The city of Sacramento is still seeing growth, despite the decline of agricultural processing plants and military bases in the area, which once served as major sources of revenue and expansion for the city. Currently, immigration from Latin America and Asia expands the city, in addition to residents moving to Sacramento from the nearby San Francisco Bay area. San Francisco lies only 90 miles to the southwest of Sacramento, and Lake Tahoe is about 100 northwest of the city. This provides citizens of Sacramento with easy access to both interesting sites in the Bay Area and natural beauty within only a couple of hours of drive time.
In terms of demographics, white/Caucasian individuals make up about 45% of the population or about 210,000 people. The African American population in Sacramento numbers around 68,300 people or about 14.6% population. The Asian population in Sacramento is about 85,500 people or about 17.8% of the city’s population, and the Pacific Islander population comes in at about 1.4% of the population with around 6650 people. Individuals of various Native American backgrounds, as well as other ethnic groups and two or more races, make up the remaining approximately 20% of the population. Sacramento is an extremely diverse city, and in 2002 the city was named America’s most diverse city by Time magazine. While demographics have shifted somewhat since then, Sacramento is still extremely diverse.’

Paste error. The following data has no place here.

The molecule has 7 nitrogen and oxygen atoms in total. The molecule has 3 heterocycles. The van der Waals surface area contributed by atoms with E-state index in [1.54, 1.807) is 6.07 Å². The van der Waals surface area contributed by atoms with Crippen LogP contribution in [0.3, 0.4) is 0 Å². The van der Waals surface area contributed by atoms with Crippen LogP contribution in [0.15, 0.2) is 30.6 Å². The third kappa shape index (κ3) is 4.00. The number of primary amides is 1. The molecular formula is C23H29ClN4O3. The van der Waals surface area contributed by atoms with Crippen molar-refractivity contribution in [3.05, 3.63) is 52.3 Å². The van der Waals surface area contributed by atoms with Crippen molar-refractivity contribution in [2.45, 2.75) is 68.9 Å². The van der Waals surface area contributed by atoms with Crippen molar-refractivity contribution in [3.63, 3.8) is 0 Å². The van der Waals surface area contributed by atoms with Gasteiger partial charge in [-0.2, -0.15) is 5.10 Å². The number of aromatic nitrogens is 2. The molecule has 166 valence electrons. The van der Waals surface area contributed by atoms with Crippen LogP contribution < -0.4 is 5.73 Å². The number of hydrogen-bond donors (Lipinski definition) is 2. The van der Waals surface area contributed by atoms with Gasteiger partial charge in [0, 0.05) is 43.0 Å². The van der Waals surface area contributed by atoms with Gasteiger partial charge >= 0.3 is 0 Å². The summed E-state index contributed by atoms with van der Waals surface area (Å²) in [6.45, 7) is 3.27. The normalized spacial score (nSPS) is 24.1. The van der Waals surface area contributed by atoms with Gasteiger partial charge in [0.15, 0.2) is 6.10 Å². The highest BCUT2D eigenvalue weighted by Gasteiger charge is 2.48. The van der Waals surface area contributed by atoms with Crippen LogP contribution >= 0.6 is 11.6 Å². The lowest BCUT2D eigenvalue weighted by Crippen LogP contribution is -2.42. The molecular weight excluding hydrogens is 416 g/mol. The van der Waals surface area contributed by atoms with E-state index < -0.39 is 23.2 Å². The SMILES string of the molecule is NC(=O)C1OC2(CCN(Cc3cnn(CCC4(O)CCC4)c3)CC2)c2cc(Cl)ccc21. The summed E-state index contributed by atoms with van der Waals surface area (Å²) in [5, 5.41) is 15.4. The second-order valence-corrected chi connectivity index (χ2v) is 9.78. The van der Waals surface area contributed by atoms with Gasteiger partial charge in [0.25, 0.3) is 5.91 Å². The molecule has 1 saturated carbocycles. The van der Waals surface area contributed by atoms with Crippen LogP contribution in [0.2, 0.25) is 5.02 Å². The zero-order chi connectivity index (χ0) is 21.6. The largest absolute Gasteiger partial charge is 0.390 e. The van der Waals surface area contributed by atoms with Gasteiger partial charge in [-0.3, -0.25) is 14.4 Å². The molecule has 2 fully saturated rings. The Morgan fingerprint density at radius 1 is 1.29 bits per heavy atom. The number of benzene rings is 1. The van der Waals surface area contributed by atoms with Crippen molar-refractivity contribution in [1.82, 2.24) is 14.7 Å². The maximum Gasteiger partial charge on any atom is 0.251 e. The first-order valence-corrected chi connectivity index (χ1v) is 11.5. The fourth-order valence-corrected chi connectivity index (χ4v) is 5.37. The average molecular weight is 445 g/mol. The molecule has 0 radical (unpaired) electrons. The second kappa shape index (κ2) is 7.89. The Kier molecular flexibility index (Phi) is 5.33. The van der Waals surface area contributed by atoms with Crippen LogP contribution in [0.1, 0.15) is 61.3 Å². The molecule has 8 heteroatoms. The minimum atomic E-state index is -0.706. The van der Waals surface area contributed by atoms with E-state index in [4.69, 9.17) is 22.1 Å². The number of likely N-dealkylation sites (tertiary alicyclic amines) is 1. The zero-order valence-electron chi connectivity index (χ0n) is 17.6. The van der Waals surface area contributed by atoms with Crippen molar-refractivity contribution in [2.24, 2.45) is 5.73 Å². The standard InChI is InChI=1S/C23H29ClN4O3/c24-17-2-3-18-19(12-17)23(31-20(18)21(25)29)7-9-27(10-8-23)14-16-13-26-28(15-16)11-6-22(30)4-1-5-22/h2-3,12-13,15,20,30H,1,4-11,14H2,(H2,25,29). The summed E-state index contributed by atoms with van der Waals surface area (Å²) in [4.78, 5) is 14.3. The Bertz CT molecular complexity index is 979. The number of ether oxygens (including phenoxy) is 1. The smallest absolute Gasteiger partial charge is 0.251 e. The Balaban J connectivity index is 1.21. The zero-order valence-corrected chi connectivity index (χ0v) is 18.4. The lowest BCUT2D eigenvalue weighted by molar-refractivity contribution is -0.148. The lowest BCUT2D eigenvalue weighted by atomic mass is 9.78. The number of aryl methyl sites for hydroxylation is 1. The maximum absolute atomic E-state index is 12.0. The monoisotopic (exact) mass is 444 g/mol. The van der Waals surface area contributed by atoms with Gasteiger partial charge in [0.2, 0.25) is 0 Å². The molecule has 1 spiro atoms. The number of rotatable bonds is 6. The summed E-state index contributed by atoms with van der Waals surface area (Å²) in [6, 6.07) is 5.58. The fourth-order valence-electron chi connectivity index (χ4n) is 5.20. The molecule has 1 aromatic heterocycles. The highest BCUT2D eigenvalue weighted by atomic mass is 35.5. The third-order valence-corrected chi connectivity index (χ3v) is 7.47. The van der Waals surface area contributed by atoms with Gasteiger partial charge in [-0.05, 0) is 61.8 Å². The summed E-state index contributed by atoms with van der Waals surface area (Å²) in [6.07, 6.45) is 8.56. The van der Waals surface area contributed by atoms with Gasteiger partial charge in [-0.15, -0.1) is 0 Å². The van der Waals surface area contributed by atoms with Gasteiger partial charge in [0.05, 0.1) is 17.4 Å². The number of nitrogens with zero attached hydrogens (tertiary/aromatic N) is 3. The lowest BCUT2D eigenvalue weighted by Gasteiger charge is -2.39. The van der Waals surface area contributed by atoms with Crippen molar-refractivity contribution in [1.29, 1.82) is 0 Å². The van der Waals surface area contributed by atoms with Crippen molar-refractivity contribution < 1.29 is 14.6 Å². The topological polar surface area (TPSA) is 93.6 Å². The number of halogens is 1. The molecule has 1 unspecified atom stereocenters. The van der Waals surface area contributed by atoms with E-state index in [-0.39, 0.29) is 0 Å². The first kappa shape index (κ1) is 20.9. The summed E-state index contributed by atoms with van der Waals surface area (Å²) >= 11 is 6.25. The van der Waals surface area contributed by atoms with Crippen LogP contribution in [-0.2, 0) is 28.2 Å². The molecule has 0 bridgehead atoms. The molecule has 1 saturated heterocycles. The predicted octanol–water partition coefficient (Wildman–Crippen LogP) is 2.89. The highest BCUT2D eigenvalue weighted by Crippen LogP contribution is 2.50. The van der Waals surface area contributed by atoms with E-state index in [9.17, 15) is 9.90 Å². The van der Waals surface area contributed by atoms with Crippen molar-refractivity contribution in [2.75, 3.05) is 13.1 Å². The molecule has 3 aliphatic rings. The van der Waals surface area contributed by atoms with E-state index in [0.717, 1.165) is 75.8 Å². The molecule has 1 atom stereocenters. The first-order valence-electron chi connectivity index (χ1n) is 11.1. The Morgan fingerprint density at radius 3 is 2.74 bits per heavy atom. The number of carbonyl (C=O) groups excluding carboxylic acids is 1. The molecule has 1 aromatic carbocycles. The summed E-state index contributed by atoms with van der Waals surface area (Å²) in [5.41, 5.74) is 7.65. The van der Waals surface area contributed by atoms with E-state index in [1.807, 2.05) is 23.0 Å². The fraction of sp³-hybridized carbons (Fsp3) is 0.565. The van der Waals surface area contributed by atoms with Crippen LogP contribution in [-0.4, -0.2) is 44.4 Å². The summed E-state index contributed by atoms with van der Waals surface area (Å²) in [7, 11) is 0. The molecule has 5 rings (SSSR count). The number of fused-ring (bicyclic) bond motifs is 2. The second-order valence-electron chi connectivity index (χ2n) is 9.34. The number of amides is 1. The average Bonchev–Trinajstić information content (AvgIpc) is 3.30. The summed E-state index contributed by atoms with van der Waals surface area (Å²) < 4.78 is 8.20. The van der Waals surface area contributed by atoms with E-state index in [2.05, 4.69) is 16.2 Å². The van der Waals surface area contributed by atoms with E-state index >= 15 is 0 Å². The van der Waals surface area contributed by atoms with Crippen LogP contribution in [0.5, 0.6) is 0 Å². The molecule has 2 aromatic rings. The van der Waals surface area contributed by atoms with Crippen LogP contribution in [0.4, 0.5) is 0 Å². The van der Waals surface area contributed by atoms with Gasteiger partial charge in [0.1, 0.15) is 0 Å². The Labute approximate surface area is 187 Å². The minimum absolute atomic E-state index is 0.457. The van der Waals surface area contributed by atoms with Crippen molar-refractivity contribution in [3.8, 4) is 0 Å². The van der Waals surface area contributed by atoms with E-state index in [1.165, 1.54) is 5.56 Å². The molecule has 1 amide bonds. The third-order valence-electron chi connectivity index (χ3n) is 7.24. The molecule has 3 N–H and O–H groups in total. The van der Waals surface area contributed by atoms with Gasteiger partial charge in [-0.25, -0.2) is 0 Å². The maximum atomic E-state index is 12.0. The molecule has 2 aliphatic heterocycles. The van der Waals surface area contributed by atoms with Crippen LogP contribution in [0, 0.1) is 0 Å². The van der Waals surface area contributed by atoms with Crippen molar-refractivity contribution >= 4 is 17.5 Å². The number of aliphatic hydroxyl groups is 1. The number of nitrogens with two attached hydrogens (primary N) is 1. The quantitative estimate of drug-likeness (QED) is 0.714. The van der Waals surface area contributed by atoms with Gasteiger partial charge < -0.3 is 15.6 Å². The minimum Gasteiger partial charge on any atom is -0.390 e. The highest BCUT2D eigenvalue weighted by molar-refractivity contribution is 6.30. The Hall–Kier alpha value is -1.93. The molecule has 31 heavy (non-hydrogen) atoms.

Currently, Sacramento’s economy is heavily supported by healthcare organizations such as Sutter Health and UC Davis health. A large tech and transportation industry also is located within the city. Naturally, as the capital of the state of California, the state of California also employs many people within the city.